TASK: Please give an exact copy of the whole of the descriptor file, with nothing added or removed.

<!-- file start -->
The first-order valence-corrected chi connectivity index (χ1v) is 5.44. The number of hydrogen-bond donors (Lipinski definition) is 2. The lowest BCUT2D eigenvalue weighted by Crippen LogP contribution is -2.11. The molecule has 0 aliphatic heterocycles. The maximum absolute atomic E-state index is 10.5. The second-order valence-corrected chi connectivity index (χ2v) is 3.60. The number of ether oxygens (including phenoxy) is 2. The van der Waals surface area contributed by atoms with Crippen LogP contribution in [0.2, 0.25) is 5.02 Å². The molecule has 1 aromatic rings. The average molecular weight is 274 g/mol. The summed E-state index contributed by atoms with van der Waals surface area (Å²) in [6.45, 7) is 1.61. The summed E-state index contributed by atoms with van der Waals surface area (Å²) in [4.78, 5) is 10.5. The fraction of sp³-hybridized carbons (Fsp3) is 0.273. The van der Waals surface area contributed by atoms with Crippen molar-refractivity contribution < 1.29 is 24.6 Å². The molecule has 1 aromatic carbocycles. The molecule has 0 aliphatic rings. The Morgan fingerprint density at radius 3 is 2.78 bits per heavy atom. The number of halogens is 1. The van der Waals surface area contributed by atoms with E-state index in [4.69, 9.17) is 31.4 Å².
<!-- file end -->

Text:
The first-order valence-corrected chi connectivity index (χ1v) is 5.44. The number of hydrogen-bond donors (Lipinski definition) is 2. The lowest BCUT2D eigenvalue weighted by Crippen LogP contribution is -2.11. The molecule has 0 aliphatic heterocycles. The maximum absolute atomic E-state index is 10.5. The second-order valence-corrected chi connectivity index (χ2v) is 3.60. The number of ether oxygens (including phenoxy) is 2. The van der Waals surface area contributed by atoms with Crippen LogP contribution in [0.2, 0.25) is 5.02 Å². The molecule has 1 aromatic rings. The average molecular weight is 274 g/mol. The summed E-state index contributed by atoms with van der Waals surface area (Å²) in [6.45, 7) is 1.61. The summed E-state index contributed by atoms with van der Waals surface area (Å²) in [4.78, 5) is 10.5. The fraction of sp³-hybridized carbons (Fsp3) is 0.273. The van der Waals surface area contributed by atoms with Crippen molar-refractivity contribution < 1.29 is 24.6 Å². The molecule has 1 aromatic carbocycles. The molecule has 0 aliphatic rings. The Morgan fingerprint density at radius 3 is 2.78 bits per heavy atom. The number of halogens is 1. The van der Waals surface area contributed by atoms with E-state index in [4.69, 9.17) is 31.4 Å².